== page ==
How have we experienced time and space differently in the last year? In this blog post, Adam Welsh’s collaborator, Timothy Trimingham Lee, traces the origins of the No Future through Time, Burglary, The Sex Pistols and Construction Sites.
For over a year now in the UK, for many of us, our experience of time has both attenuated and expanded. Amidst the wrenching tragedy of the greatest crisis to beset the country since World War II, the past has come to occlude the present. When the future remains so uncertain, memories rush in. As the poet Jenny Joseph observes, “we/Can’t make a foray into time … We are clad in it and it moves with us”. Now that a lot of us have nowhere to go, we travel inwards.
Making the interior exterior has long been the province of theatre, the medium of metaphor. When Adam Welsh approached me about collaborating with him again after our work on There but for the grace of God (go I), for a new commission from Camden People’s Theatre, exploring making performance inspired by community while theatres remain closed, I was excited by the challenge of making paradox performance. Is theatre even theatre if the audience is not there, physically, to imbue the performer with their presence? Adam and I both found recordings of theatre effectively documents of liveness, rather than transmissions of the spontaneity, surprise, and evocation that the best live performances deliver. We knew we wanted to use technology to find a form for the current malaise we and much of the world were in and to map a way out of it. In relatively short order, we had a title but no idea what the show would be. We would call the work No Future with the somewhat quixotic aim to locate hope in the dark of the dark theatres across the land.
Sex Pistols fans will of course know that “No Future” was the original title for the single “God Save the Queen,” and that 25,000 vinyl copies of the single were destroyed by A & M after the record company ended its contract with the band six days after signing them. But when Adam and I met at the Old Diorama Arts Centre late last year, we had No Future but no show. We sat across from each other at a long table in a large room in our masks, having wended our way through a deserted city populated only by, seemingly, construction workers. The show could be about construction. Deconstruction. Reconstruction even. Devising is construction any way, right? We envied the scaffolding, the tools, and the clarity of purpose of our hard-hatted friends bustling around us. Narrative eluded us. We discussed the Zoom sessions Adam had been conducting with members of the local community in Camden. A ninety-six-year-old woman named Jessica voiced her desire to become a better person, to improve herself. We found this notion revelatory, moving and inspiring. There is no future like the present when anything is possible. Jessica’s throwaway observation on becoming was like a beacon for us, a beacon that would lead us to his ninety-year-old grandmother, who had been developing a family tree and collecting stories about her kin.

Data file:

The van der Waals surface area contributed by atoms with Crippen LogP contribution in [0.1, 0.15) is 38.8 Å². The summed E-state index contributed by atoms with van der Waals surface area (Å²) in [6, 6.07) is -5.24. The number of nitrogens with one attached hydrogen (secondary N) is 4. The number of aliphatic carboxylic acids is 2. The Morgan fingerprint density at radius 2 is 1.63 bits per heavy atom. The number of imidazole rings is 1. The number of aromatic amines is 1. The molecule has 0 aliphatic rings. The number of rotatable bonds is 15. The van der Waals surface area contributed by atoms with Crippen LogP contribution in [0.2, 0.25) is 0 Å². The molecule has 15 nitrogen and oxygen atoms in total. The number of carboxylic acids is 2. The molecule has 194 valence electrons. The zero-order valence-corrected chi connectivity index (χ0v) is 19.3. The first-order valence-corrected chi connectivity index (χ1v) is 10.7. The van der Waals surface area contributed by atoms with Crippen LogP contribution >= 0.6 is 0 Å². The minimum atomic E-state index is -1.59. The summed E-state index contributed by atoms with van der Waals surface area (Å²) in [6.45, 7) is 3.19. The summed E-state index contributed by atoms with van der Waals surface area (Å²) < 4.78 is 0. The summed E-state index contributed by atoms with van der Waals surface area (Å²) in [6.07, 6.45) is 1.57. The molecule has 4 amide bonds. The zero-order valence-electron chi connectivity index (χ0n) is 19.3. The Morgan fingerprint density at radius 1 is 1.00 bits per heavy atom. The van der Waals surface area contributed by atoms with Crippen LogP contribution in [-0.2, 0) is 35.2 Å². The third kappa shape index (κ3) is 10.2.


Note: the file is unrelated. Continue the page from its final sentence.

We began experimenting with Henry James’s short story “The Jolly Corner” as a shape to play around in, and soon Adam was remembering the traumatic experience of being burgled. The burglary that had upended Adam’s life chimed somehow with the strange terrain we now inhabited, psychically and spiritually. In her book Night Raiders: Burglary & The Making of Modern Urban Life in London, 1860 – 1968, Eloise Moss writes:
“… accounts of burglars’ unusual mobility when travelling to victims’ houses evoked fears surrounding the erosion of London’s social boundaries, through suburbanization bringing working, middle, and upper classes into closer proximity than before, and via disruptive new modes of travel such as the car and Underground railway … contemporary understandings of how London as an environment could be manipulated and experienced were fundamentally revised in relation to burglary.”
Our understanding of London as an environment had been manipulated by a pandemic and now the unsolved burglary of 2017 presented itself as a story that might contain contemporary experience in search of form. We would revisit the scene of the unsolved crime. We recognised that the collapsed distances provided by technology in keeping people connected via video conferencing were also making the private public. People are turning their domestic spaces into sets. There is an in-built voyeurism to the invitation of strangers into the home that seems like a more innocuous cousin to the invasion of an intruder into the sanctity of domesticity. The story of a burglary is a violation both imagined and actual. It can happen to anyone at any time. The disruption of home is vivid and shocking when you know someone has been in your space but you don’t know who. But then again what is home now in 2021? Homes have become offices and schools. But is a house or a flat a home or is home only ever where you’re from? No Future attempts to bring us all together when we’re all apart, through an investigation of what really matters in the time we have left, learning from the time and people we’ve lost along the way.